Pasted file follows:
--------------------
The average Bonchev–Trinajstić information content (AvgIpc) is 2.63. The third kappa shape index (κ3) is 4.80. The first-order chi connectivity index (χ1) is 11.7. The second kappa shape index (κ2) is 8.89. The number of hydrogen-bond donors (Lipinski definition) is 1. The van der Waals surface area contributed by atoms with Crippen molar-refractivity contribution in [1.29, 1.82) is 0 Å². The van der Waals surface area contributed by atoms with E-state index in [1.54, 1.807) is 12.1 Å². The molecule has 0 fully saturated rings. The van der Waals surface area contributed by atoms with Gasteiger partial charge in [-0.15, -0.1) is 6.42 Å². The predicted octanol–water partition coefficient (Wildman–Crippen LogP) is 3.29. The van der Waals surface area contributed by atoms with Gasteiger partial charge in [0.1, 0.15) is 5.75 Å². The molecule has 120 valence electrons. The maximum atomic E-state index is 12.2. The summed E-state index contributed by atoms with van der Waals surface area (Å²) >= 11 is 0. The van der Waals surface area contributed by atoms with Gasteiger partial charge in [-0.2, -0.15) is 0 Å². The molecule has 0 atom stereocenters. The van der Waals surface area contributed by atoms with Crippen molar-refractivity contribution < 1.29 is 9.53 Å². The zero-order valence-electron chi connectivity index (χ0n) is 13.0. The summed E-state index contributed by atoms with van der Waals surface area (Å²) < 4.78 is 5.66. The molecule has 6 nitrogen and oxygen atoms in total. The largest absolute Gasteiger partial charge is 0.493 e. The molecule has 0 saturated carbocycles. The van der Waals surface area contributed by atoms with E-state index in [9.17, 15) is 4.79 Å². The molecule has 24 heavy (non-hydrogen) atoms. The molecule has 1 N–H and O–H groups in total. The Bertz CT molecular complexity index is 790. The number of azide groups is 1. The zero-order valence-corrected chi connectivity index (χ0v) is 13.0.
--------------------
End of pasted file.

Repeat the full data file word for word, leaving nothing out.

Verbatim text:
The average Bonchev–Trinajstić information content (AvgIpc) is 2.63. The third kappa shape index (κ3) is 4.80. The first-order chi connectivity index (χ1) is 11.7. The second kappa shape index (κ2) is 8.89. The number of hydrogen-bond donors (Lipinski definition) is 1. The van der Waals surface area contributed by atoms with Crippen molar-refractivity contribution in [1.29, 1.82) is 0 Å². The van der Waals surface area contributed by atoms with E-state index in [1.54, 1.807) is 12.1 Å². The molecule has 0 fully saturated rings. The van der Waals surface area contributed by atoms with Gasteiger partial charge in [-0.15, -0.1) is 6.42 Å². The predicted octanol–water partition coefficient (Wildman–Crippen LogP) is 3.29. The van der Waals surface area contributed by atoms with Gasteiger partial charge in [0.1, 0.15) is 5.75 Å². The molecule has 120 valence electrons. The maximum atomic E-state index is 12.2. The summed E-state index contributed by atoms with van der Waals surface area (Å²) >= 11 is 0. The van der Waals surface area contributed by atoms with Gasteiger partial charge in [-0.2, -0.15) is 0 Å². The molecule has 0 atom stereocenters. The van der Waals surface area contributed by atoms with Crippen molar-refractivity contribution < 1.29 is 9.53 Å². The zero-order valence-electron chi connectivity index (χ0n) is 13.0. The summed E-state index contributed by atoms with van der Waals surface area (Å²) < 4.78 is 5.66. The molecule has 6 nitrogen and oxygen atoms in total. The largest absolute Gasteiger partial charge is 0.493 e. The molecule has 0 saturated carbocycles. The van der Waals surface area contributed by atoms with E-state index in [9.17, 15) is 4.79 Å². The molecule has 24 heavy (non-hydrogen) atoms. The molecule has 1 N–H and O–H groups in total. The Bertz CT molecular complexity index is 790. The number of azide groups is 1. The zero-order valence-corrected chi connectivity index (χ0v) is 13.0.